Turning a new leaf

Artist Nirupa Rao   | Photo Credit: Special Arrangement

Adding to the vibrant community of illustrators in Bengaluru is Nirupa Rao, a botanical illustrator. The young artist has just brought out her first book, Pillars of Life: Magnificent Trees of the Western Ghats in collaboration with Divya Mudappa and TR Shankar Raman of Nature Conservation Foundation (NCF) that commissioned the book. The book documents 30 native species found in the bio-diverse hotspot.

“Earlier we had knowledge and information about our flora and fauna passed on orally,” says Nirupa. “This has not been the case of late. A child can rattle of the names of 10 cars but not 10 trees. It is important to know about these things because our survival depends on them.” Nirupa says the book has elicited an overwhelming response. According to the artist, it could be a result of fatigue from urbanisation and realisation of the damage to the environment. In the book, Nirupa has rendered 80 sketches of 30 lesser known indigenous species from the rainforests of Western Ghats such as figs - strangler fig, conifer - Nageia and ficus trees.

The trees were chosen by Divya and Shankar, naturalists and conservationists who accompanied Nirupa on all her trips to the Ghats. “I went there once every two months and would do a rough draft of about six species. I would return and do the final work. With some trees, the challenge was to see them in their entirety from one point. So you had to view it from different vantage points. We would go to hairpin bends and see the tree. For instance, Elaecarpus Tuberculatus or Rudraksham, one of my favourite trees, is a tall tree with a massive buttress and a triangular canopy,” recalls the artist adding that the tree is a complete ecosystem in itself. “At each level I saw birds, squirrels, lion-tailed macaques.”

Other favourites of Nirupa’s include members of the ficus genus, a good source of food and shelter to animals and birds in the wild. “They are keystone species and literally, pillars of life. Their loss causes a serious damage to the ecology,” ruminates the young illustrator.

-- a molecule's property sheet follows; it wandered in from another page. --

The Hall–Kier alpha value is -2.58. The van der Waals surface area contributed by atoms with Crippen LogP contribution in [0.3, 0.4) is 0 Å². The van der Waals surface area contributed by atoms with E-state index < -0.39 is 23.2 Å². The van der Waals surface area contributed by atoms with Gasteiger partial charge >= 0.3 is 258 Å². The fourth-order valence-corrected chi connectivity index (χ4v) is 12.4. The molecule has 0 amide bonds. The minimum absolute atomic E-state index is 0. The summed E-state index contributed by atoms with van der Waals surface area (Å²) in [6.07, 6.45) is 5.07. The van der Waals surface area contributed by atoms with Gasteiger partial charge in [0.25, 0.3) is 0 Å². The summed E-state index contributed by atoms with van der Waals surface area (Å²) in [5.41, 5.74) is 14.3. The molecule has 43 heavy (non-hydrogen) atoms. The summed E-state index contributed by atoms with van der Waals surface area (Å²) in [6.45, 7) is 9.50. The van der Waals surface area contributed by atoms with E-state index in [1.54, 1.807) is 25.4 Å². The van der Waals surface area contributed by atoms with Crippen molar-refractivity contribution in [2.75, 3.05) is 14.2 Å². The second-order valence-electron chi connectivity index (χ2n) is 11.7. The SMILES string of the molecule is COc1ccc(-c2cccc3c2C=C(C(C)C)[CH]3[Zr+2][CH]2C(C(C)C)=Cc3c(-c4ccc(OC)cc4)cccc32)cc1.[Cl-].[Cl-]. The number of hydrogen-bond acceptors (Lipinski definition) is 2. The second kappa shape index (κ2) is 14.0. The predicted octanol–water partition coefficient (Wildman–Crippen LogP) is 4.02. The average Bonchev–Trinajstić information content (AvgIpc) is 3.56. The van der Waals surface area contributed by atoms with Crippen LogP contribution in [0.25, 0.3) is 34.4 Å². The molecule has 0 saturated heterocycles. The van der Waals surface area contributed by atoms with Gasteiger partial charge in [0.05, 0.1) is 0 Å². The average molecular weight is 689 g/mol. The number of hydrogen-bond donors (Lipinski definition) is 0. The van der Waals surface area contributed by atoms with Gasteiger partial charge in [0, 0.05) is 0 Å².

Nirupa didn’t study botany. She completed her degree in Sociology from Warwick University in the United Kingdom and pursued a short online course in botanical illustrations. The Bengaluru-based artist started illustrating botanical life in 2016.

While nature has always been a part of the visual vocabulary of various art schools, most notably miniatures and other folk art forms, it was dealt with for a decorative purpose. “Mansur, a 17th-century Mughal painter and court artist was commissioned by ruler Jahangir to paint 100 flowers of Kashmir but that was also influenced by the European ideas” says Nirupa. For botanical illustrators, the real legacy in the discipline has been left behind by Europeans who documented botanical life meticulously for scientific and artistic purposes.

Botanical illustrations began as an artistic genre in the 15th century but they were being done even before that to document medicinal species. Codex Vindebonensis, made in Constantinople dating back to 512 AD, is believed to be the oldest surviving illustrated manuscript. It is now in the National Library at Vienna. Though photographs overpowered botanical illustrations, the latter is making its way back. Blame it on the emergence of solid talent and creativity in the field in the last few years and the presence of avenues to showcase it.

Like Nirupa gained knowledge about trees while working on the project, she also learnt what a true forest is.

“To a layman, everything might look healthy but that is not true. Mere existence of greenery is not good enough. A forest should be versatile and not have monoculure. There shouldn’t be any invasive species. Also, real forests are increasingly getting fragmented by plantations,” says Nirupa who is now working on her second book of botanical illustrations for children.

(To order the book, visit


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Printable version | Mar 4, 2021 1:45:05 AM |

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